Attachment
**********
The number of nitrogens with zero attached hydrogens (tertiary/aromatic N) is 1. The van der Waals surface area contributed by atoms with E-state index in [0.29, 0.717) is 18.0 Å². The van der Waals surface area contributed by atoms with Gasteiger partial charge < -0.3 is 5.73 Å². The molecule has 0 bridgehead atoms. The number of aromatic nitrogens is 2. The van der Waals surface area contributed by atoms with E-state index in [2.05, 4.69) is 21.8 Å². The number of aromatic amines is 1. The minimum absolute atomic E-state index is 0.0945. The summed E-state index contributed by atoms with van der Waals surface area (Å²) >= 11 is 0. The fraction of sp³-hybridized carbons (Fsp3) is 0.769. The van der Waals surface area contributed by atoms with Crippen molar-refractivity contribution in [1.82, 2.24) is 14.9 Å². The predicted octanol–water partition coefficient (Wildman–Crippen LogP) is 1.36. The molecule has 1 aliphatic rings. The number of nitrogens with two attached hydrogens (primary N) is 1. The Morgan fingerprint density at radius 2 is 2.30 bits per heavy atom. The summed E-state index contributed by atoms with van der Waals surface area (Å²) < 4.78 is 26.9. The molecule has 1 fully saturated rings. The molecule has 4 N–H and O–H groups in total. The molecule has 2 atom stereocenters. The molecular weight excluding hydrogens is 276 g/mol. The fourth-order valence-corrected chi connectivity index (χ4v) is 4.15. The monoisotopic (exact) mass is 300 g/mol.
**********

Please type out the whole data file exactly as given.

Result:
The number of nitrogens with zero attached hydrogens (tertiary/aromatic N) is 1. The van der Waals surface area contributed by atoms with E-state index in [0.29, 0.717) is 18.0 Å². The van der Waals surface area contributed by atoms with Gasteiger partial charge < -0.3 is 5.73 Å². The molecule has 0 bridgehead atoms. The number of aromatic nitrogens is 2. The van der Waals surface area contributed by atoms with E-state index in [2.05, 4.69) is 21.8 Å². The number of aromatic amines is 1. The minimum absolute atomic E-state index is 0.0945. The summed E-state index contributed by atoms with van der Waals surface area (Å²) >= 11 is 0. The fraction of sp³-hybridized carbons (Fsp3) is 0.769. The van der Waals surface area contributed by atoms with Crippen molar-refractivity contribution in [1.82, 2.24) is 14.9 Å². The predicted octanol–water partition coefficient (Wildman–Crippen LogP) is 1.36. The molecule has 1 aliphatic rings. The number of nitrogens with two attached hydrogens (primary N) is 1. The Morgan fingerprint density at radius 2 is 2.30 bits per heavy atom. The summed E-state index contributed by atoms with van der Waals surface area (Å²) < 4.78 is 26.9. The molecule has 1 fully saturated rings. The molecule has 4 N–H and O–H groups in total. The molecule has 2 atom stereocenters. The molecular weight excluding hydrogens is 276 g/mol. The fourth-order valence-corrected chi connectivity index (χ4v) is 4.15. The monoisotopic (exact) mass is 300 g/mol.